Vermont's Struggling Offense Looking For Bright Spots
by Marisa Ingemi/CHN Reporter
Vermont needed something to bounce its way.
On Saturday, an overtime victory over Dartmouth came at just the right time. Trailing 1-0, the Catamounts stole victory behind the effort of its freshmen.
The young Catamounts are relying heavily on that young roster, behind sophomore goalie Stefanos Lekkas and freshman scorer Max Kaufman.
"I like the way we played in the third period in terms of being tied and playing for the win," head coach Kevin Sneddon said. "We carried the momentum into overtime. We always say 'play to win' in overtime and we certainly did."
The last four goals from the Catamounts have been scored by freshmen, with Kauffman picking up the latest. The first line center had a strong night overall, peppering Dartmouth’s sophomore goalie Adrian Clark throughout the third period.
Kaufman’s goal came on a stellar pass from junior Craig Puffer, who played his best game of the season to date. Clark, who was playing due to injury to Dartmouth’s usual starter Devin Buffalo, stopped several chances in the third to force overtime at all.
Alex Esposito had a snipe of his own on Saturday for a goal in his third straight game. The second line right winger has found success for a Catamounts team that has struggled to score at times this season.
Ross Colton has also been a tear for the Cats’, with the Tampa Bay Lightning prospect leading the way with eight goals. He’s seen time on the fourth line along with the power play, and the sophomore has responded as one of the biggest threats on the roster.
On the blueline, Matt O’Donnell, another sophomore, has quarterbacked a strong power play. Vermont’s man advantage has been a strength this season with a 17.9 percent, but with the 56th best scoring offense overall, goals have been hard to come by.
Of Colton’s eight goals, five have been with the extra skater. Ten of their 31 goals overall this season have been on the power play, with a third of the overall offense coming from their special teams.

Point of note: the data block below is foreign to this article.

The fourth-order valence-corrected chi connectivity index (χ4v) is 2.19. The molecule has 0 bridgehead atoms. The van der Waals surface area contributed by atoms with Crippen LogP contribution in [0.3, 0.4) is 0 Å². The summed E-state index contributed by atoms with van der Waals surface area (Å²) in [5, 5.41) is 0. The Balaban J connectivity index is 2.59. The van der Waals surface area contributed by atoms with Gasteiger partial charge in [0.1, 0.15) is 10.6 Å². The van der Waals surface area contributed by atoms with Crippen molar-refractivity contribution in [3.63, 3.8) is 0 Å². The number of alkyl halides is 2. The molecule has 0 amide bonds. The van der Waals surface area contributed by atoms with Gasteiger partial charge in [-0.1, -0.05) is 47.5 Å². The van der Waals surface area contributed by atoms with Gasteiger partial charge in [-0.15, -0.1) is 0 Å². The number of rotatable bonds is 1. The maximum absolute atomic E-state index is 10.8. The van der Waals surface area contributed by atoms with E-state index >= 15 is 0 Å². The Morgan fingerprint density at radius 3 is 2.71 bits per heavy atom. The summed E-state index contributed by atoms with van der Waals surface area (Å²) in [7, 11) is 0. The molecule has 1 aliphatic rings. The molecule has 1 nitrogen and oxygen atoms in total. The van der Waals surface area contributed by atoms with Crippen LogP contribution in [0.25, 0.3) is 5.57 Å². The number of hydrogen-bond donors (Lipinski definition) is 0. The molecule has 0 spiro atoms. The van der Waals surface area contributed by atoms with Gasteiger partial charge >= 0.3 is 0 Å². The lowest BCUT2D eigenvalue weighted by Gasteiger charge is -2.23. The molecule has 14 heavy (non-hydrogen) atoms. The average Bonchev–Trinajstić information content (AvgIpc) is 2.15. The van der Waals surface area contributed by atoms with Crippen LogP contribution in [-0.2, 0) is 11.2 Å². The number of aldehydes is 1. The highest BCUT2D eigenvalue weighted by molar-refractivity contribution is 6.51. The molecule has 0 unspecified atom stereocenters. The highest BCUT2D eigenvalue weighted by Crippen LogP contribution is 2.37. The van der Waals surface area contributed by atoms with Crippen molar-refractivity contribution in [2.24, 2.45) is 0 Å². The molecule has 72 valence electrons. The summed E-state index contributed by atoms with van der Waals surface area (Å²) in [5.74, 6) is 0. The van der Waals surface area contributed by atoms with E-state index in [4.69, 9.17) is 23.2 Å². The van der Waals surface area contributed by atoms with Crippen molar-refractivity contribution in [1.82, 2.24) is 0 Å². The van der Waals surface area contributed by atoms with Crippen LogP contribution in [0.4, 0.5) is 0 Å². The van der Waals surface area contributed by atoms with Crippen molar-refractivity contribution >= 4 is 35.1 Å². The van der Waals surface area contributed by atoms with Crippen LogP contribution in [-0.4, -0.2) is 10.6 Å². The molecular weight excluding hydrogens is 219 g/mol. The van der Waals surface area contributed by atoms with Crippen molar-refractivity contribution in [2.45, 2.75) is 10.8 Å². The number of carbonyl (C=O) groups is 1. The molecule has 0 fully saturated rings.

Both goals on Saturday night were even strength, possibly a sign of the 5-on-5 offense finally coming together for the young unit.
It’s really been the defense and goaltending that has kept the Catamounts in games while the offense has struggled to find itself. Led by Lekkas, the Catamounts defense is giving up three goals per game. While that number is a bit higher than they want, it’s good enough for a young unit also working out the early season.
The penalty kill especially has been a bright spot, with the eighth best unit in the nation at 87.9 percent. The team’s combined special teams percentage of 53.5 is 14th in the nation — not bad for a team with the fourth-lowest scoring total overall.
One big key for the Cats is getting shots on goal. Vermont struggled in the opening period on Saturday, but ended up outshooting the Big Green. A few days before against Connecticut, they started slowly but again ended up outshooting the Huskies. It’s been a struggle to jump out to quicker starts, and because of that, the Catamounts have fell behind early in games,
On Saturday, they showed the ability to come back behind a strong penalty kill holding Dartmouth off the board. But overall, getting more shots off early could result in the offense finding a groove.
The Catamounts are still finding themselves, but the early production from young players is certainly a positive worth looking at, especially in a down year for Hockey East.